Heat transfer, pressure drop and void fraction in two-phase, two-component flow in a vertical tube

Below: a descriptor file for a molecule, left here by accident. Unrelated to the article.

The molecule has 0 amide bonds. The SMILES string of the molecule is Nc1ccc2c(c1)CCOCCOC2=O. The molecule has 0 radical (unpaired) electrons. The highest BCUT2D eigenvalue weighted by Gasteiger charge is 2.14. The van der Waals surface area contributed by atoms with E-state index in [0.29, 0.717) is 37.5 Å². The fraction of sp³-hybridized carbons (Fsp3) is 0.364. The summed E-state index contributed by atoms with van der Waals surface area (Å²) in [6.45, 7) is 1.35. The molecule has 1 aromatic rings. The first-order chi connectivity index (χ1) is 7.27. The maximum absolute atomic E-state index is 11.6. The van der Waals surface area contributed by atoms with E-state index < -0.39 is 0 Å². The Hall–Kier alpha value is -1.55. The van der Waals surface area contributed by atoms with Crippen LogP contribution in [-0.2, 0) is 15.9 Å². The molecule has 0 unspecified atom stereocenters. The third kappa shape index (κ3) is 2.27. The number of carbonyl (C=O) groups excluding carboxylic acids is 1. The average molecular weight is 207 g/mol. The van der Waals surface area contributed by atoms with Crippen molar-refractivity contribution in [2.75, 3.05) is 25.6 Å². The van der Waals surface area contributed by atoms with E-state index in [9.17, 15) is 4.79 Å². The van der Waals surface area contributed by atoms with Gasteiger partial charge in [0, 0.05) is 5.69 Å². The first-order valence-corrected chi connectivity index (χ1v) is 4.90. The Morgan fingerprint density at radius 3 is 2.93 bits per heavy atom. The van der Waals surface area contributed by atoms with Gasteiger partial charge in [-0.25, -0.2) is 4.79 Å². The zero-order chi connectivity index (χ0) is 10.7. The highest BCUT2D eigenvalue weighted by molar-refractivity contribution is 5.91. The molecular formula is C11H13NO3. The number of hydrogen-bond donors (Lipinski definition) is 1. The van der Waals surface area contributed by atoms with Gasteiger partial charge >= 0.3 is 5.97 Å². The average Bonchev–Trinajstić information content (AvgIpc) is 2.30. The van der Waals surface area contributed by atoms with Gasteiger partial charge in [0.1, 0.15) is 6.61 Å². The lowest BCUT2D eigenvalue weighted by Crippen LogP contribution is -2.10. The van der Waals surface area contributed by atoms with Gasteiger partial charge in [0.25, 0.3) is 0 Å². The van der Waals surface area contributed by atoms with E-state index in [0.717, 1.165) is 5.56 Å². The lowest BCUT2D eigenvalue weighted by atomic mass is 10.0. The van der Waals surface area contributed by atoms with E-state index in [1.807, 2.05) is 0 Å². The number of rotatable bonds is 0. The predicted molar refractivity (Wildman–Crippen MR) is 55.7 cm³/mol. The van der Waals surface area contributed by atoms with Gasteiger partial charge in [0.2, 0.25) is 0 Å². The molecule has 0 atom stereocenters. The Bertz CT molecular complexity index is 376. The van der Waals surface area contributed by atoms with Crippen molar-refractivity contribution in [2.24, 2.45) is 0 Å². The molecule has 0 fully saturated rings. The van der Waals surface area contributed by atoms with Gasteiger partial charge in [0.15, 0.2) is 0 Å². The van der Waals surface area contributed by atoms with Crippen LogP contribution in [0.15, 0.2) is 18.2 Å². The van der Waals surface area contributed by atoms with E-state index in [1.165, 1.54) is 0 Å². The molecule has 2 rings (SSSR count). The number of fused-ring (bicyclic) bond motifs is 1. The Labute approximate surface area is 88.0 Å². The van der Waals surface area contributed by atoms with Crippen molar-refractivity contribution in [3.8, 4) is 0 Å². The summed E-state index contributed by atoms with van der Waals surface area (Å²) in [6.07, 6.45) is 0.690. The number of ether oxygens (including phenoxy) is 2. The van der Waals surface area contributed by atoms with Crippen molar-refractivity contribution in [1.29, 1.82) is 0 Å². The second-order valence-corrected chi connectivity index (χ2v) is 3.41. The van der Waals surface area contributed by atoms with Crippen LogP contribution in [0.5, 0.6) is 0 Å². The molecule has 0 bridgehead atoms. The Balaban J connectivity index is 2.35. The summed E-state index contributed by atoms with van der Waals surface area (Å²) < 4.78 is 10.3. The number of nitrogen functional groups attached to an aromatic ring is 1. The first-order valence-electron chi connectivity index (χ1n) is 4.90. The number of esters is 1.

There are very few data existing in two-phase, two-component flow where heat transfer, pressure drop and void fraction have all been measured under the same conditions. Such data are very valuable for two-phase heat-transfer model development and for testing existing heat-transfer models or correlations requiring frictional pressure drop (or wall shear stress) and/or void fraction. An experiment was performed which adds markedly to the available data of the type described in terms of the range of gas and liquid flow rates and liquid Prandtl number. Heat transfer and pressure drop measurements were taken in a vertical 11.68-mm i.d. tube for two-phase (gas-liquid) flows covering a wide range of conditions. Mean void fraction measurements were taken, using quick-closing valves, in a 12.7-mm i.d. tube matching very closely pressures, temperatures, gas-phase superficial velocities and liquid-phase superficial velocities to those used in the heat-transfer and pressure-drop experiments. The gas phase was air whilewater and two aqueous solutions of glycerine (59 and 82% by mass) were used as the liquid phase. In the two-phase experiments the liquid Prandtl number varied from 6 to 766, the superficial liquid velocity from 0.05 to 8.5 m/s, and the superficial gas velocity from 0.02 to 119 m/s. The measured two-phase heat-transfer coefficients varied by a factor of approximately 1000, the two-phase frictional pressure drop ranged from small negative values (in slug flow) to 93 kPa and the void fraction ranged from 0.01 to 0.99; the flow patterns observed included bubble, slug, churn, annular, froth, the various transitions and annular-mist. Existing heat-transfer models or correlations requiring frictional pressure drop (or wall shear stress) and/or void fraction were: tested against the present data for mean heat-transfer coefficients. It was found that the methods with more restrictions (in terms of the applicable range of void fraction, liquid Prandtl number or liquid superficial Reynolds number) give better predictions. Among the most restrictive methods, the method of Drucker et al. is r commended. A method less restrictive, but still giving good predictions, is the Liquid Acceleration Model for superficial liquid Reynolds numbers greater than 2000. For local heat-transfer coefficients, a method proposed by Vijay, where Spalding's single-phase boundary-layer theory was adapted to the two-phase case, was tested considering the flow patterns individually and various methods of calculating two-phase properties. Good predictions were obtained for the case of bubble and froth flows when liquid properties were used as the two-phase mixture properties.